The Sass preprocessor for CSS offers a few built-in color utilities but in addition to these default helpers I always use a few custom functions that are handy whether it’s for prototyping user interface elements, integrating design comps or making color themes. In this article I’ll explain the four functions that I always copy and paste when starting a new project with Sass.

Mixing colors

The Sass preprocessor offers a mix() color function out of the box that returns a blend of two colors.

mix($color1, $color2, $weight: 50%);

When the $weight is 0% this function returns the same color as $color1 and with 100% it returns the same color as $color2. The default 50% value is a balanced mix between the two colors.

.element {
    background: mix(#e03131, #1b6ec2); // red + blue

Will generate after the Sass compilation:

.element {
    background: #7e507a; // purple

On this image I’m mixing a base #5590BF blue color with percentages of white on the first line and percentages of black on the second line.

Tint and shade

The tint() and shade() color functions used to be available as built-in functions in older versions of Sass when it was written in Ruby. But with the actual LibSass versions written in C++ we must implement them as Sass functions.

  • A tint is made by mixing a color with white.
  • A shade is made by mixing a color with black.

With these implementations I’m adding an optional parameter to give the computed color an opacity.

// Return a lighter color
// 0% is the same color, 100% is white
@function tint($color, $percent: 0%, $alpha: 1) {
    @return rgba(mix(white, $color, $percent), $alpha);
// Return a darker color
// 0% is the same color, 100% is black
@function shade($color, $percent: 0%, $alpha: 1) {
    @return rgba(mix(black, $color, $percent), $alpha);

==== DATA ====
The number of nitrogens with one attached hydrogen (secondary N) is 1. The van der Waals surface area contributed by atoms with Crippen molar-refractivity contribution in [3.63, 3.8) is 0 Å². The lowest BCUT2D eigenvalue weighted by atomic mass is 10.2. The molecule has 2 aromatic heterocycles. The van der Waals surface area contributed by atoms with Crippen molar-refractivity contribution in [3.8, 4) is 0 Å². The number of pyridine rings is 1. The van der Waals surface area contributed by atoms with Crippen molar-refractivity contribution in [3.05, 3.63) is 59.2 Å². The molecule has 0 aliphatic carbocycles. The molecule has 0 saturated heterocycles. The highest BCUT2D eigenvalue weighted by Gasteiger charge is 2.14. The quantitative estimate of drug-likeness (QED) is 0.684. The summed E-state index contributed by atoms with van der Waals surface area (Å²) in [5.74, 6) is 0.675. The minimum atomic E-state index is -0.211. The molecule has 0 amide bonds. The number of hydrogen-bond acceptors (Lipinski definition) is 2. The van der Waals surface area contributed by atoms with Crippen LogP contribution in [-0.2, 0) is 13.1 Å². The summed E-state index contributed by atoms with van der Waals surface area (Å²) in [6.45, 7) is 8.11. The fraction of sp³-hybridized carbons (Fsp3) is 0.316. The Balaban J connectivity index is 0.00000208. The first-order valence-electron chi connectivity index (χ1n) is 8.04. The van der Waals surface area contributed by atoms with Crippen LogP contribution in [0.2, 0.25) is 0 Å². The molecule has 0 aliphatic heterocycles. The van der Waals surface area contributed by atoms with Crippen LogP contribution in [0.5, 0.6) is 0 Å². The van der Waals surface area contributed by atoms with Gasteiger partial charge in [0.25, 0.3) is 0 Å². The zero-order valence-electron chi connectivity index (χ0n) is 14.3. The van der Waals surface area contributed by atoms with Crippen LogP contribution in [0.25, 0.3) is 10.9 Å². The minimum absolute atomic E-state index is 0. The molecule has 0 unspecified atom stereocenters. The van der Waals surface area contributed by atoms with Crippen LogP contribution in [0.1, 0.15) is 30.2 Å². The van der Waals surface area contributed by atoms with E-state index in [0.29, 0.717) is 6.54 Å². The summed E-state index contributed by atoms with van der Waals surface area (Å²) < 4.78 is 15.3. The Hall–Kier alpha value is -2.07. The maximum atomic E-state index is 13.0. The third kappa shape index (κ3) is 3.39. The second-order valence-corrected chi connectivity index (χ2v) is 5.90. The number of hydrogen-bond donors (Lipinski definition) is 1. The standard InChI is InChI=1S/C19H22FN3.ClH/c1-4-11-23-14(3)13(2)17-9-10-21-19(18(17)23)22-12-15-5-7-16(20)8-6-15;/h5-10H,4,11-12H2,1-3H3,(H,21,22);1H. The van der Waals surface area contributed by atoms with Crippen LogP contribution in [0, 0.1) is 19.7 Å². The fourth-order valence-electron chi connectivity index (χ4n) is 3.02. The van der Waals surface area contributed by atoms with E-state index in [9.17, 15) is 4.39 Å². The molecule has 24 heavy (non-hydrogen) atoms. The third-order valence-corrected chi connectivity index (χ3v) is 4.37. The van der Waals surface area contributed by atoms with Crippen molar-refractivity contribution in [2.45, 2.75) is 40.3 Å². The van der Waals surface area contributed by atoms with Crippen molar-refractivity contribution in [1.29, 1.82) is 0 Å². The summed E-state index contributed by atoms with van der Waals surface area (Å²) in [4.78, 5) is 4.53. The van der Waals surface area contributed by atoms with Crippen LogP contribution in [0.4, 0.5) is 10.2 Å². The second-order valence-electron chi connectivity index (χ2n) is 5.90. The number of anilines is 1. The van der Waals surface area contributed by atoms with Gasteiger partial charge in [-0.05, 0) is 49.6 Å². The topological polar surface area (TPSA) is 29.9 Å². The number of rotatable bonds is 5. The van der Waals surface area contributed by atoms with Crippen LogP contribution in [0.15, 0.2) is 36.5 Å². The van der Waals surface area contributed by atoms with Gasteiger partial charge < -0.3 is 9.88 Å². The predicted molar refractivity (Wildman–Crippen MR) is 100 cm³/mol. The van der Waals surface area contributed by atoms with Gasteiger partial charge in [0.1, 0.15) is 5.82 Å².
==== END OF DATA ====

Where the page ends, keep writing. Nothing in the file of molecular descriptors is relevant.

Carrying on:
Designing a button

With the tint function I’m adding a slight effect of depth with a gradient from the top to the bottom of the button. And with the shade function I’m adding a darker border. The HTML structure is really simple:

<a href="#" class="button">This is a button link</a>

The interesting part is the styling with Sass thanks to the tint() and shade() functions, and the black() function I’m going to talk about in the next section:

$color-example: #1098ad;

.button {
    display: inline-block;
    padding: .5em 1.25em;
    color: white;
    background: linear-gradient(tint($color-example, 10%), $color-example);
    background-color: $color-example; // flat color on older browsers
    border: .08em solid shade($color-example, 8%);
    border-radius: .1em;
    text-decoration: none;
    box-shadow: 0 .1em .5em black(80%, .2);
    transition: border-color .3s;

    &:hover {
        // Darker border on hover.
        border-color: shade($color-example, 50%);

The button has a subtle shadow effect and a slightly darker border. On hover the border is even darker.

Black, grays, white and off-white

I also find it useful to have two other helper functions, white() and black() to generate different values of gray by mixing white with black in one direction or the other.

// Return an intensity of white
// 0% is black, 50% is a middle gray, 100% is white
@function white($percent: 100%, $alpha: 1) {
    @return rgba(mix(white, black, $percent), $alpha);
// Return an intensity of black
// 0% is white, 50% is a middle gray, 100% is black
@function black($percent: 100%, $alpha: 1) {
    @return rgba(mix(black, white, $percent), $alpha);

Choosing an off-white background

When making a color palette it’s important to choose an off-white color for backgrounds for example. This off-white is almost white but offers a better readability than black text on a pure white background.

body {
    background: black(5%);

Using a softer off-white background

To improve readability further we can use a warmer off-white. Almost a sepia background. Let’s mix 10% of the orange color with the previous gray color:

body {
    background: mix(orange, black(5%), 5%);

Such a background reduces eyestrain when reading long texts on screen. That’s why browsers like Firefox or Edge offer an option to display a sepia background while in reading mode. Here I’ve added an orange color but it’s possible to use another warm hue between yellow and red depending on the effect we want to achieve.

Here’s a screenshot of the off-white sepia background in the reading mode of Firefox.


Here’s a quick demo of the various colors and effects that can be used with these helper functions. The demo is here on CodePen.